Greek History

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Greek History

"In this book, the result of my inquiries into history, I hope to…preserve the memory of the past by putting on record the astonishing achievements both of our own

and of the Asiatic peoples…." With this "mission statement" Herodotus introduces his Histories, the first recorded history text in the western world. Using fragments

of the past he reconstructs a picture of the whole; the objects of his researches included first-hand accounts and tales passed down through generations, physical

remains and artifacts, and his own intelligence and creativity. Using sources such as these (though he cites nothing), Herodotus describes the foundation of the Theran

colony of Cyrene, ca. 630 B.C.E.. In compiling this account, he may have used the colony's foundation decree. The facts given in this decree, which we know through

a fourth century B.C.E. inscription, agree with those given in the Histories. The authenticity of this decree is strong. The decree could not have been the only source

Herodotus consulted, for while certain details in the Histories agree with the foundation decree, Herodotus gives an account of Cyrene's founding containing much more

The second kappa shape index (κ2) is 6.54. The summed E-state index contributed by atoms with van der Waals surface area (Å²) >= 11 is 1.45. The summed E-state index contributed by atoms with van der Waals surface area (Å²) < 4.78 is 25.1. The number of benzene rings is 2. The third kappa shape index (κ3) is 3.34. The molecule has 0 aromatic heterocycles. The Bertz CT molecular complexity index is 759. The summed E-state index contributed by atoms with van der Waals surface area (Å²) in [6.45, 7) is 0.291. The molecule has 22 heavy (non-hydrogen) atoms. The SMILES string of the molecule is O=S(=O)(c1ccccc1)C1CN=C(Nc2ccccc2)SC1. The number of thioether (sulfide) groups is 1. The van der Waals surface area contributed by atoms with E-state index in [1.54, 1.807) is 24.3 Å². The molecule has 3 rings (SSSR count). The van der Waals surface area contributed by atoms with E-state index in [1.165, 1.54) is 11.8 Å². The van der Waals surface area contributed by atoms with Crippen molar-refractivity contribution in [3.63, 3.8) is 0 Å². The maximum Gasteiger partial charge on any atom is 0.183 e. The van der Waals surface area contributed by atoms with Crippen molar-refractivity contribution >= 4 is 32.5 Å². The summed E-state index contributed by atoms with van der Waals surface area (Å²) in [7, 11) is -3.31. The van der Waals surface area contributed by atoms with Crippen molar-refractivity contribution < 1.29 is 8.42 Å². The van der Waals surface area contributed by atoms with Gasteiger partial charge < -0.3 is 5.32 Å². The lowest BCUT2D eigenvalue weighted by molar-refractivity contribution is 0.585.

Both accounts begin with Apollo's oracle at Delphi urging the Therans to found a new colony in Libya, on the coast of northern Africa. Already Herodotus' account

goes into much more detail than the inscription. The inscription tells only that, on the oracular advice, Thera sends Battos with colonists to Libya. Herodotus, however,

records how the Theran king Grinnos chose Battos, not a Theran by birth, to be the leader of the colonists. Herodotus' account continues with a description of a long

delay in the found...

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...Works Cited addendum to the Histories, and scholars have often maligned his work for taking many liberties with sparse evidence to flesh out the work. Such scholars

can, however, use facts and artifacts known to modern archaeology to confirm his writing, and the inscription of the Theran decree does verify the Histories on several

counts. Other aspects of the events related in the Histories, such as Herodotus' record of the dead at Marathon, archaeologists have proven through research and excavation. Alone the colonization decree cannot completely prove the truth of Herodotus' account, for he provides many aspects to the story which lie beyond the scope of the decree, but it does serve to reign in the skepticism with which several classicists regard the Histories.


Demand, Nancy. A History of Ancient Greece. New York: McGraw-Hill, 1996.
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